With Christmas less than a month away, new research from Nationwide FlexPlus1 reveals Britain’s high streets are a pickpocketing paradise, with thieves pocketing £190 worth of valuables each time they strike.
There were 442,000 theft from the person offences in the year ending June 2015 in England and Wales alone2. Based on the average amount taken, this equates to a potential £84 million stolen each year.
Britain’s biggest building society, which polled just over 2,000 street theft victims, is reminding shoppers to be on their guard during the festive season, particularly as the survey shows thieves seek out items like mobile phones. Handset theft accounts for 15 per cent of all incidents and the average value of each loss is £221. Apple’s iPhone tops the thieves’ wish list, followed by other brands, such as Samsung.
But despite the risk of becoming a target, more than half of pickpocket victims (51%) cover the cost of replacing stolen items themselves because they are uninsured, while only around a fifth of people (22%) maintained they had protected themselves against all potential losses.
The average pickpocket makes away with around £190 worth of valuables each time, according to the poll. However, nearly a third (30%) of victims are stripped of more than £200, while around a fifth (19%) have items worth over £300 stolen. Eight per cent have possessions worth £500 or more taken.
And despite mobile phones, cash and cards being the most sought after items, opportunist pickpockets will take anything they can lay their hands on. The Nationwide FlexPlus survey uncovered a bizarre list of things stolen. These included: shoes, a comb, a snooker cue, insulin, a briefcase full of regimental ties, Pokémon trading cards, a bag of sweets and even a contraceptive.
UK pickpocket trends highlighted by the survey shows:
• Trouser and coat pockets (34%) are the most common place to steal from, followed by theft from a bag worn over the shoulder or on the back (26%) and theft from a bag on the floor or table (18%).
• Three quarters (75%) of victims didn’t realise they were being pickpocketed when it happened.
• Two thirds of victims (66%) were with someone else or a group; a third (32%) were on their own.
• Just 19% of culprits were caught, with four in ten victims (40%) not going to the police because they either didn’t think the thief would be caught (25%) or couldn’t be bothered to report it (9%).
• More men (56%) have items stolen from their coat or trouser pockets than women (15%), while more women have items stolen from their bag (63%) than men (22%).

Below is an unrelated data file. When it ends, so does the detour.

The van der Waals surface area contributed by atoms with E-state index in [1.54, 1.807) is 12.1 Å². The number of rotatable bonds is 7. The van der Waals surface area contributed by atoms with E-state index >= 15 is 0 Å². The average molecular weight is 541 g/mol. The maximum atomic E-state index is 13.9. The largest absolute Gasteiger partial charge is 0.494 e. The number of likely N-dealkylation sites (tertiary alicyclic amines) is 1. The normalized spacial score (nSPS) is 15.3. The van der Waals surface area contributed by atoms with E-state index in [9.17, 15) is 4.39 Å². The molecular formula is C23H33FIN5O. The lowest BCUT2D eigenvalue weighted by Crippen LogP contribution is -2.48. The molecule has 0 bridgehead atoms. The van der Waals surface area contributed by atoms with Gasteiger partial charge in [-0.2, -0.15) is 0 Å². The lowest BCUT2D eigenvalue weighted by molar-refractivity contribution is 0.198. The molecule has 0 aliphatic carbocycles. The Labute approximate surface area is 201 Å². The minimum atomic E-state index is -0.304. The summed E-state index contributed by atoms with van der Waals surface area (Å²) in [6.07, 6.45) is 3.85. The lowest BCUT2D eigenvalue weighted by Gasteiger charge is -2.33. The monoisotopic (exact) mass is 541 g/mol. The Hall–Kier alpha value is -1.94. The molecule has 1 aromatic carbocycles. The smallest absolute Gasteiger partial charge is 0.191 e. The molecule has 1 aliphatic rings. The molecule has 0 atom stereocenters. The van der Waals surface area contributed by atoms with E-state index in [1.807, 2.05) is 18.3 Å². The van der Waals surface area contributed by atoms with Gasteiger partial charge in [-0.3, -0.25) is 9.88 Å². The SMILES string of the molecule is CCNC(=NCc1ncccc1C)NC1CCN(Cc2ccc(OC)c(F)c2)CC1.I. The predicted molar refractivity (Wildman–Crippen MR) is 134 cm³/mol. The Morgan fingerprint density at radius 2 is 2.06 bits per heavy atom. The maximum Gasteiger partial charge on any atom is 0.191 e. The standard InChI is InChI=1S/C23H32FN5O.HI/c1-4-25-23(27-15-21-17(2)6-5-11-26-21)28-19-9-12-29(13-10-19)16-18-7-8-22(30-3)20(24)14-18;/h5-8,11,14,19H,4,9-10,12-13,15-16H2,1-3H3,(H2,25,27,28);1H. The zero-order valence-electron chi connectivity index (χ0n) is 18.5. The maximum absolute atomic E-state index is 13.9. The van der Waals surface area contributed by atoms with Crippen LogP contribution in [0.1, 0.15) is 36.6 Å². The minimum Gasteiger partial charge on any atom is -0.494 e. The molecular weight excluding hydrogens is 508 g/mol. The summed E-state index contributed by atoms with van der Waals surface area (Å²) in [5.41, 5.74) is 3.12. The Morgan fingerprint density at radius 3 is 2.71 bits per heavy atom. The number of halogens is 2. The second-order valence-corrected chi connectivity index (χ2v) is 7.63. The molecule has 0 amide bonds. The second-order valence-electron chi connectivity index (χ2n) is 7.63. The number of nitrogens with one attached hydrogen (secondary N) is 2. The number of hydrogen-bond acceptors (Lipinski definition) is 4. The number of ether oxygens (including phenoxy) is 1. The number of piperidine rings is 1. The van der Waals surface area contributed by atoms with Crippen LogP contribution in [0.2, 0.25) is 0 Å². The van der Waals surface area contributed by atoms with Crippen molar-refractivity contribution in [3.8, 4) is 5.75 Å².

Top pickpocket locations highlighted by the survey:
• London is by far the most common place for pickpockets to ply their trade according to those that have been a victim of theft, Manchester was second and Birmingham third, while in joint fourth place is Glasgow and Leeds.
• 20% of thefts happen on the high street, while 27% occur in a busy area.
• More than a fifth happen in the daytime (22%) and less than one in eight (12%) take place at night.
• A further 9% of incidents are recorded in a pub, compared to one in twenty (5%) in a club.
Dan King, Nationwide’s Head of the FlexPlus Current Account, said: “Christmas and sales events like Black Friday are a perfect opportunity for criminals to fill their festive wishlist. At this time of year people tend to carry more cash on them, making it really easy and lucrative for pickpockets to operate. Mobile phone thefts make up a large pecentage of all property stolen on the streets and it’s not just the phone itself that is valuable, but also the personal data it contains.
“There are a few simple things people can do to protect themselves if they become a victim of theft, such as installing some easy-to-use apps like ‘find my phone’. It’s also worth considering taking a good quality mobile phone insurance, like that offered as part of the Nationwide FlexPlus current account, to avoid ending up out of pocket.”
Expert pickpocket and entertainer Lee Thompson, who advises the police on street theft techniques, said: “Unfortunately pickpocketing is very common, especially in areas where crowds gather and people are distracted. A good pickpocket understands human psychology and knows people can only direct their attention to one or two things at a time.
“There are ways to reduce the risk of becoming a victim of theft, such as being extra vigilant – if you expect you are being followed, go into a shop or change direction. Be aware of the helpful stranger or group of children who are experts in making conversation to distract you. Don’t look like a tourist, as pickpockets know day-trippers carry lump sums of money, get lost and are distracted easily. Finally, don’t advertise your valuables; keep them out of sight and keep the bare minimum cash and cards in your wallet.”